multiple versions of exe running - how to manage it so only 1 is running?

I have a console app, which isn't closing properly....i.e.

After closing the console application, the window disappears, but the process is remaining in the task manger

I believe the active X control is responsible, however, I need a way to get rid of it in task manger
When i reopen it/close i end up with multiple versions running in task manger and its causing issues


I would like to add code a line of code which can "kill" the previous running process for the same console application.


I have tried these two cases
Case 1:
 AppDomain.CurrentDomain.ProcessExit += new EventHandler(CurrentDomain_ProcessExit); 

 static void CurrentDomain_ProcessExit(object sender, EventArgs e)
        {
            foreach (var process in Process.GetProcessesByName("FlirAdapterConsole"))
            {
                process.Kill();
            }
        }

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When I close the console app, this isn't getting called so this doesn't work


Case 2 :
 
 [STAThread]
        static void Main()
        {
            

            foreach (var process in Process.GetProcessesByName("FlirAdapterConsole"))
            {
                process.Kill();
            }

Open in new window

This is supposed to kill any previous instances of the app running in task manager, but instead it actually closes the current app
 

This code is for closing apps that have the name "FlirAdapterConsole"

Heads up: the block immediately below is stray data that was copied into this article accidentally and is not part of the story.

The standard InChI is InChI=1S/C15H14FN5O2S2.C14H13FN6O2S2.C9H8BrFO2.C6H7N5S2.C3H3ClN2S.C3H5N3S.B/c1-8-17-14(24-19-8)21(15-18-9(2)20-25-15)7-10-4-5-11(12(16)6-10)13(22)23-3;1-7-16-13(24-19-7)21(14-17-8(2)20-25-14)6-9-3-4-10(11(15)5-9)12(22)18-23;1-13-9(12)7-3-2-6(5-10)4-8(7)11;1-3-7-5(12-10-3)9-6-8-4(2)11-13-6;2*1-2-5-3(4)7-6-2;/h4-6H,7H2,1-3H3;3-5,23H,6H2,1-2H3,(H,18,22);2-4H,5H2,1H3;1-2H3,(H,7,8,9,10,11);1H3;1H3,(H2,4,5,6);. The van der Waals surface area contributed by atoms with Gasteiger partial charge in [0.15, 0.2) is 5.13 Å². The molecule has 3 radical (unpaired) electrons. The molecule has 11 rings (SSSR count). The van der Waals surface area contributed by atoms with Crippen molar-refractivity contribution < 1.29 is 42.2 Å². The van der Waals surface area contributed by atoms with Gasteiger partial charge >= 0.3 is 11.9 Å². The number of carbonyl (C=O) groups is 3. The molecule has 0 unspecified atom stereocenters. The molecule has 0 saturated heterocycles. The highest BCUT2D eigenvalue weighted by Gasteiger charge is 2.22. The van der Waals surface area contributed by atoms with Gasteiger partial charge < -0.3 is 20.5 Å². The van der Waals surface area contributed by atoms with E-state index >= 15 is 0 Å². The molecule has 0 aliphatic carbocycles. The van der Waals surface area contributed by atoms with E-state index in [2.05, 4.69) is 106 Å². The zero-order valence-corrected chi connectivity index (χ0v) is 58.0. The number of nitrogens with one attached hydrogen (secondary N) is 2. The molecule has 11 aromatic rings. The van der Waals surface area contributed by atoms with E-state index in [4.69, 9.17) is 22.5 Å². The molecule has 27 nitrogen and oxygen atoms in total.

foreach (var process in Process.GetProcessesByName("FlirAdapterConsole"))
            {
                process.Kill();
            }

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I have tried using these names instead
FlirAdapterConsole.exe
FlirAdapterConsole.exe *32

but the apps do not close

any help appreciated!
websssAsked:
Who is Participating?
 
Jacques Bourgeois (James Burger)PresidentCommented:
Instead of trying to kill the previous running instance, it would make a lot more sense to try to find the cause of the problem and solve it so that the application closes properly.

"I believe the active X control is responsible"

"I believe" is never a good way to try to find a solution. You need to make sure before deciding on the proper solution to solve a problem.

If it is indeed a problem with an ActiveX, killing the application in the Task Scheduler risk solving only part of the problem. The ActiveX might still stick in memory, causing a memory leak.

Some dlls require that you call a Quit, Close or some other method before you terminate an application. It is also always a good thing to set an ActiveX object to Nothing when you have finished with it, because the framework will not perform on an ActiveX object the type of cleanup that it does on .NET objects. And if none of this works, you sometimes need to use the ReleaseComObject method in the framework to release an ActiveX.

These are all things that should be tried, all together if needed, before going the "Kill the process" route. And if none of this works, then look carefully at everything that your application does.
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CodeCruiserCommented:
Have you tried killing the active x instead? What activex is it?
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